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NCA Harare & Gweru offices sealed off by heavily armed police
Violet Gonda, SW Radio Africa
July 27, 2007

The headquarters of the National Constitutional Assembly in Harare, and provincial offices in Gweru, were still under police guard on Friday, two days after police embarked on a violent crackdown on the organisation. The pressure group reports that the offices are still closed and guarded by heavily armed police and soldiers and NCA staff are barred from entering the premises. NCA coordinator Tapera Kapuya said arrests are still continuing as more activists are being hunted down countrywide. Many people were beaten and arrested on Wednesday during countrywide demonstrations for a people driven constitution. Scores of activists were arrested in Mutare, Gweru, Masvingo, Bulawayo and Harare. NCA chairperson Dr Lovemore Madhuku said more than 170 people received hospital treatment in Harare after they were assaulted while in police custody. Those beaten included elderly women and nursing mothers. Several people are still in Hospital at the Avenues, Dandaro and West End Clinics.

The NCA coordinator said the atmosphere was extremely tense, especially in Harare on Friday, where there was a heavy presence of members of the police and military. Describing the situation at the NCA office he said: "In the morning there was a tanker, one of those riot police tankers and a military van. There are a number of police and military personnel who remain at the gates of the NCA headquarters in Harare. This is the same scenario at the NCA Gweru office." The group said it's apparent, given the display of force, that this is all about intimidation, but the NCA said there is nothing that will "put the breaks into their resolve to ensure that Zimbabwe becomes a democracy." The violence and arbitrary arrests continue against the backdrop of a SADC initiative to resolve the crisis in Zimbabwe. Observers say the actions of the Zimbabwean government clearly show the regime's contempt for regional institutions and many believe African leaders have taken sides and are backing the regime, not the people of Zimbabwe.

Robert Mugabe himself was quoted by the New African Magazine in March saying South African President Thabo Mbeki backed his government. He said, "And in Dar-es-Salaam President Mbeki put it very clearly. He said, `The fight against Zimbabwe is a fight against us all. Today it is Zimbabwe, tomorrow it will be South Africa, it will be Mozambique, it will be Angola, it will be any other African country. And any government that is perceived to be strong, and to be resistant to imperialists, would be made a target and would be undermined. So let us not allow any point of weakness in the solidarity of the SADC, because that weakness will also be transferred to the rest of Africa." Mbeki later said that statement was taken out of context but critics say the 'deafening' silence by SADC leaders is shameful as the brutal oppression of anyone perceived to be an opponent of the Zimbabwe government continues.

Here is a Q&A with Tapera Kapuya of Zimbabwe's National Constitutional Assembly, NCA, Office in Johannesburg, South Africa.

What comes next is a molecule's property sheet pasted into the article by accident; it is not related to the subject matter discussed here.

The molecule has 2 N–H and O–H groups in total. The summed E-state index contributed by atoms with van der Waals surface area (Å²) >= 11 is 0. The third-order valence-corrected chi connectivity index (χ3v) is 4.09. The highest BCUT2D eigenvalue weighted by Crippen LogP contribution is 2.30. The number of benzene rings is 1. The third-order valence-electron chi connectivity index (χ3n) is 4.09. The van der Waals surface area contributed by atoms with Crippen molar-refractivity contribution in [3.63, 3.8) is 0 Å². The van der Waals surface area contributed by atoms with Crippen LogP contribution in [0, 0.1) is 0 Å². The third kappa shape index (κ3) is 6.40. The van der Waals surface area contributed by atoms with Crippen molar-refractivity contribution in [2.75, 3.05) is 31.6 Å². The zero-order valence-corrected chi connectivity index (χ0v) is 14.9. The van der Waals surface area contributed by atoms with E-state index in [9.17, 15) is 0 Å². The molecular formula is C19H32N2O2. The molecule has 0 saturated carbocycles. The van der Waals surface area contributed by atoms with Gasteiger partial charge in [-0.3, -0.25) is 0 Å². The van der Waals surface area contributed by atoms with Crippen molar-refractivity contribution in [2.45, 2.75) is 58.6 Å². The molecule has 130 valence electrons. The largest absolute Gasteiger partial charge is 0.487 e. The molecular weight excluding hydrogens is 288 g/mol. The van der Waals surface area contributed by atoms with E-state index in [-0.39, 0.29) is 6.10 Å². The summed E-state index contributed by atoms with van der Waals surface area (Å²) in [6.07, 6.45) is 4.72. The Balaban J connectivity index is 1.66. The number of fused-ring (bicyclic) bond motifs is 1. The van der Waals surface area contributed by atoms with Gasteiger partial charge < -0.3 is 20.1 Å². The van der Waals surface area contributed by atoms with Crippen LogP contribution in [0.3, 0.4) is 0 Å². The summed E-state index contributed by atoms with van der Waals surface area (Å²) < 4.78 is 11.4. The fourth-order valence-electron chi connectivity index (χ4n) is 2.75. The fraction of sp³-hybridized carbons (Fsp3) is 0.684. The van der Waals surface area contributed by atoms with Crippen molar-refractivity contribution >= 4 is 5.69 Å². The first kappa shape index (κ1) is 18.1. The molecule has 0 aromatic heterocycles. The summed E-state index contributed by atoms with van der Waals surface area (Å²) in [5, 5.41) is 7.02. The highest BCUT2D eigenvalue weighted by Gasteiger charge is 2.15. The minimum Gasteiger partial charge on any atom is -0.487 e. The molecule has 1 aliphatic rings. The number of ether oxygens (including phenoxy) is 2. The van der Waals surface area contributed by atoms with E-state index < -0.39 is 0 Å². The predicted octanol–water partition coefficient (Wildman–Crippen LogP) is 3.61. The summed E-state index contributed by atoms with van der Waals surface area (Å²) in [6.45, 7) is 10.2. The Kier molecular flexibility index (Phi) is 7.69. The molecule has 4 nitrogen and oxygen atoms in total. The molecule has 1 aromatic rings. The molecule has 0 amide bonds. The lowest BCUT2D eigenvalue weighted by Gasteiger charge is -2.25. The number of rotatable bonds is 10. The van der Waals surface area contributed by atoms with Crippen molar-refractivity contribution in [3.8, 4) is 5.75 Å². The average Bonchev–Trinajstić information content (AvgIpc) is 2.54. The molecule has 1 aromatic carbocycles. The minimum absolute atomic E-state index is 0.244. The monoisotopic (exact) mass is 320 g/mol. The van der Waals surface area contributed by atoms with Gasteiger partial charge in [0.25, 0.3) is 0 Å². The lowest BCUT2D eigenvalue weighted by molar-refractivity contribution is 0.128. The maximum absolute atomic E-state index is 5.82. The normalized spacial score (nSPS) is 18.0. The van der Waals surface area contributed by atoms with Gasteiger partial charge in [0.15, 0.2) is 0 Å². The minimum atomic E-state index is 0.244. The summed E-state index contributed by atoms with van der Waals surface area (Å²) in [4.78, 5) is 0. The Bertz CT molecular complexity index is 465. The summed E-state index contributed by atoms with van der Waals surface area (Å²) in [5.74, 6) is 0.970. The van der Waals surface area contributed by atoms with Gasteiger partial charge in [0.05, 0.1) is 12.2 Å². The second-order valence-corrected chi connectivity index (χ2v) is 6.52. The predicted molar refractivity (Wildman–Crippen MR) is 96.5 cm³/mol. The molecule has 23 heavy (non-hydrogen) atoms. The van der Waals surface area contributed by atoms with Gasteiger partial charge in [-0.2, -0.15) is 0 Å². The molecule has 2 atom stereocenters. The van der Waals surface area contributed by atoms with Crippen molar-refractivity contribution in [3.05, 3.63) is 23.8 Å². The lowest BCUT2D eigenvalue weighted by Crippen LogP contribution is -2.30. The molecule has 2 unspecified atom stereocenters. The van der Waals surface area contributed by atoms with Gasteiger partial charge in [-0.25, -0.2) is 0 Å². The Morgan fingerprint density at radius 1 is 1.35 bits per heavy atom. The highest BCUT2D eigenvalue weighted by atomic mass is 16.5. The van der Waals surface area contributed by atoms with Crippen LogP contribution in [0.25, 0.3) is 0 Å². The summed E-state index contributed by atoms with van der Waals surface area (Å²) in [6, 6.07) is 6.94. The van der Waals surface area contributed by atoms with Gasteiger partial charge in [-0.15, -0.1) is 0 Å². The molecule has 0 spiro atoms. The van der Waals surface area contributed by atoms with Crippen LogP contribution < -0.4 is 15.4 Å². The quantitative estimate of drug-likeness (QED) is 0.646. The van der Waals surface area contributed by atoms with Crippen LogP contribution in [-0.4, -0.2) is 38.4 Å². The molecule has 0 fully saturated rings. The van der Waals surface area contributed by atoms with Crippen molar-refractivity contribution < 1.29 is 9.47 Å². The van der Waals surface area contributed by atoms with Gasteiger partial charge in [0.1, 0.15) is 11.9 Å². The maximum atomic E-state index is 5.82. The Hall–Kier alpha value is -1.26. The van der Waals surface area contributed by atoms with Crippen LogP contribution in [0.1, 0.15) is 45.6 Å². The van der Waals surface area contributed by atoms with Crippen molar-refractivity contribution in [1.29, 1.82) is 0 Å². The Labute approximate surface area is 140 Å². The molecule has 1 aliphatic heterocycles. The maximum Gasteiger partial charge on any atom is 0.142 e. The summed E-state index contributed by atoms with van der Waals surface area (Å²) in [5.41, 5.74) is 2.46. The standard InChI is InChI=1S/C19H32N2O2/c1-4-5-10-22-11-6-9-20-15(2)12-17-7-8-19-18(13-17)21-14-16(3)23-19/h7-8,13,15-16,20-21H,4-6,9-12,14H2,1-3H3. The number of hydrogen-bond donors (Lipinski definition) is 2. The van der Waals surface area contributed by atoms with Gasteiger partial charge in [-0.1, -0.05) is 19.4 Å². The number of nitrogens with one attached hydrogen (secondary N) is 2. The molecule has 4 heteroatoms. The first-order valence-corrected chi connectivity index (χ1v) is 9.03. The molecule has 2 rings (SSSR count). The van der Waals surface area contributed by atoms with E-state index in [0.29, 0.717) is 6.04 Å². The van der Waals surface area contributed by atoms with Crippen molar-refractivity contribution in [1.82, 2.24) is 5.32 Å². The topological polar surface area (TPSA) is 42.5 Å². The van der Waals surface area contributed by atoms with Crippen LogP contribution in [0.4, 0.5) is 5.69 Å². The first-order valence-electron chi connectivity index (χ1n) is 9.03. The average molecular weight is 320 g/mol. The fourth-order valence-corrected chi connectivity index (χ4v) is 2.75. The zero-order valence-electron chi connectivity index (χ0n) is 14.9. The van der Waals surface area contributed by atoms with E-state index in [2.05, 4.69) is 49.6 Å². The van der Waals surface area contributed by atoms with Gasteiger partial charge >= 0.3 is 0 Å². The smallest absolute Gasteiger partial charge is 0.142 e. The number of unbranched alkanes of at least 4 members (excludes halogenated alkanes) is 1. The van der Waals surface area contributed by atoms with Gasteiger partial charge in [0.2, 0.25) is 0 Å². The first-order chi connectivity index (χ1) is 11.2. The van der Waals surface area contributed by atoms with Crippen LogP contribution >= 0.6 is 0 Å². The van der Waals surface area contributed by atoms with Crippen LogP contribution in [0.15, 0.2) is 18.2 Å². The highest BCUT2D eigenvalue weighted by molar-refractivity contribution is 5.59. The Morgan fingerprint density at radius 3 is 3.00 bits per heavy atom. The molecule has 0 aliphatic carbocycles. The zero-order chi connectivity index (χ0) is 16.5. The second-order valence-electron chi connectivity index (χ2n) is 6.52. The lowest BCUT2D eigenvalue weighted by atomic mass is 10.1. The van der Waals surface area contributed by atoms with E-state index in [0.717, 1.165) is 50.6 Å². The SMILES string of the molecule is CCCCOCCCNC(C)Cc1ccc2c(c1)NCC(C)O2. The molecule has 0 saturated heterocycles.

Subject: Hundreds of NCA members were brutally assaulted by riot police in Zimbabwe on Wednesday 25 July 2007:

Who is hurt?

TK: The current figures show that approximately 150 are in hospitals in Harare. Among them is Ernest Mudzengi, the NCA's national director. We know that seven people, who are severely injured in Mutare are also in hospital. We are verifying other information about those detained elsewhere and injuries. As soon as we know more we will be able to provide detailed information.

What is the profile of those injured?

TK: Most of the injured are women. We know that two women have fractured ribs, we have reports that there are others with broken limbs.

So what happend?

TK: Police in two B18 000 white Mazda pick up trucks stormed the NCA offices on Herbert Chitepo Ave. They opened gun fire, shooting into the air. They were wearing riot gear, and they detonanted tear gas at the office. They beat up staff members and members of the public who were at the NCA offices on other matters of business.

What is the reason for this brutal assault?

TK: The NCA staged a series of protest marches in all the major cities around Zimbabwe: Harare, Bulawayo, Mutare and Masvingo to register awareness on the need for a new people driven constitution. We also wanted to raise public awareness on the implications of the planned 18th constitutional amendment on governance, citizens rights to elect leaders of their choice, which will now become the business of Parliament and the implcations of the expanded legsialature on the national fiscus, in a country with such deep poverty. In the context of the SADC initiated mediation process there is need for a democratic process to achieve national consensus without excluding the genrality of Zimbabweans.

What does the attack on the NCA's members and staff mean?

TK: It points at the fact that the state is keen on using repressive methods to contain all forms of public discontent about it. It indicates what is likely to happen to citizens more and more as we come closer to the elections. It also reveals a state that is contemptuous of the regional efforts that are underway to seek mutual and peaceful efforts at resolving the national crisis.

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